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Rick Perry: Standing Tall for the 1 Percent

Tuesday, 25 October 2011 05:37 By Robert Borosage, Campaign for America's Future | Op-Ed

Today, Rick Perry will release his “Cut, Balance and Grow” economic plan.

The details are yet to come, but from his initial press release, this is clearly a plan designed for the wealthiest Americans.

Perry would eliminate the estate tax that applies only to the wealthiest multi-million dollar estates. He would offer a choice between a quasi-flat tax of 20% (with deductions for mortgages, charities and state and local taxes) or the current code, essentially providing upper income taxpayers with a choice on how best to get a massive tax break. If Warren Buffett wants to insure billionaires never pay lower tax rates than their secretaries, Perry wants to guarantee they will never pay higher rates.

He’d allow multinationals to return the trillion dollars in profits that they have closeted abroad at a 5% tax rate, a truly shameless corporate giveaway. He’d lower corporate taxes to 20% immediately, while “phasing out” corporate loopholes – good luck with that.

Then he would blow a hole in Social Security, providing young workers with a choice for private accounts. Since under the current plan, young workers pay for the benefits their parents’ generation receives, this would starve Social Security of significant income just when the boomers are retiring. He does not say how he would replace what is likely to be a trillion dollar shortfall over the next thirty years.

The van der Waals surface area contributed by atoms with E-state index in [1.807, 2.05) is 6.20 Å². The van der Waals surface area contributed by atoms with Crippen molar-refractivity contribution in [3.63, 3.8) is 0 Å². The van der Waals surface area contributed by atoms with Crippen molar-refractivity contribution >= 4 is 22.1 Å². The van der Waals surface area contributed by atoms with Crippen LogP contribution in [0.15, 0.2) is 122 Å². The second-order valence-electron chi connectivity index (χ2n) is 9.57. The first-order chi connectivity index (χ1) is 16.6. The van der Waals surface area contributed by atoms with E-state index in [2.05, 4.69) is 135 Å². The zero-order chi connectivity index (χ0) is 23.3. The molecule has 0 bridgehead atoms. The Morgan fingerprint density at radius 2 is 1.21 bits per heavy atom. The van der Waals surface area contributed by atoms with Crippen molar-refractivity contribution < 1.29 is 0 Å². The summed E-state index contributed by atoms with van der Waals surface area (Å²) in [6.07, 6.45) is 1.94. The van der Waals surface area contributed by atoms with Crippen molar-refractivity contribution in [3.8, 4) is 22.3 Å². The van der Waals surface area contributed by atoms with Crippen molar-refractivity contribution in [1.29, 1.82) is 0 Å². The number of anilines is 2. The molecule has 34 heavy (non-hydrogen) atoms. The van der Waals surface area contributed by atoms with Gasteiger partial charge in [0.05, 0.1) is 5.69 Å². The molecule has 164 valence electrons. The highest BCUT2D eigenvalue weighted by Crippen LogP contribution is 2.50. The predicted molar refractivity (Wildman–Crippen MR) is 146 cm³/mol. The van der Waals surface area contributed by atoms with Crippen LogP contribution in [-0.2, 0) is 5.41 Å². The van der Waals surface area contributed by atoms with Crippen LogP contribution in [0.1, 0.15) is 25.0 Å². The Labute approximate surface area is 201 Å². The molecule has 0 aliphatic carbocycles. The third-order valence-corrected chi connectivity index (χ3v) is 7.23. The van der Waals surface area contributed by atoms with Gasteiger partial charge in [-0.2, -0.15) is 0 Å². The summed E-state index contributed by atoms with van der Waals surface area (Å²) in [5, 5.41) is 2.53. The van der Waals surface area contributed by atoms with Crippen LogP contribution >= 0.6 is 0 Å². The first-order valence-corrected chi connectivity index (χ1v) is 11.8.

But it will have to be by cutting benefits since he would put a lid on federal spending at 18% GDP (We currently spend about 24%, and it is impossible to imagine an effective government sustaining Medicare, Medicaid, and Social Security and bare bone essential services at less than 20%).

We’ll have to wait for the details to see how any of this adds up. Slashing taxes on the wealthy, and blowing a trillion dollar hole in the Social Security trust fund will run up deficits. Perry solves this by the magic elixir – a promise to pass a constitutional amendment to balance the budget, and a pledge that it will be balanced by 2020 through economic growth. He’ll achieve that growth by slashing taxes on the rich and corporations and eliminating health care reform, financial reform and gutting corporate accountability laws. He doesn’t explain why more money will get corporations sitting on over a trillion in profits to create jobs. Or why returning to the financial casino that blew up the economy will create the conditions for prosperity.

This looks like a replay of the Republican House budget on steroids. Republicans at least had the decency to leave Social Security alone. Perry would savage Social Security, dismantle Medicare and Medicaid, gut domestic spending on everything from education to public health, and lavish tax cuts on the corporations and the rich. It works for the 1% -- but they live in gated communities and don’t depend on public services. For the rest of us, well, we get fairy tales. Did you know Rick Perry jogs with his gun? Shot a coyote or was it a fox while on his daily run, don’t you know? Our kind of guy.

Robert Borosage

Robert L. Borosage is the founder and president of the Institute for America’s Future and co-director of its sister organization, the Campaign for America’s Future.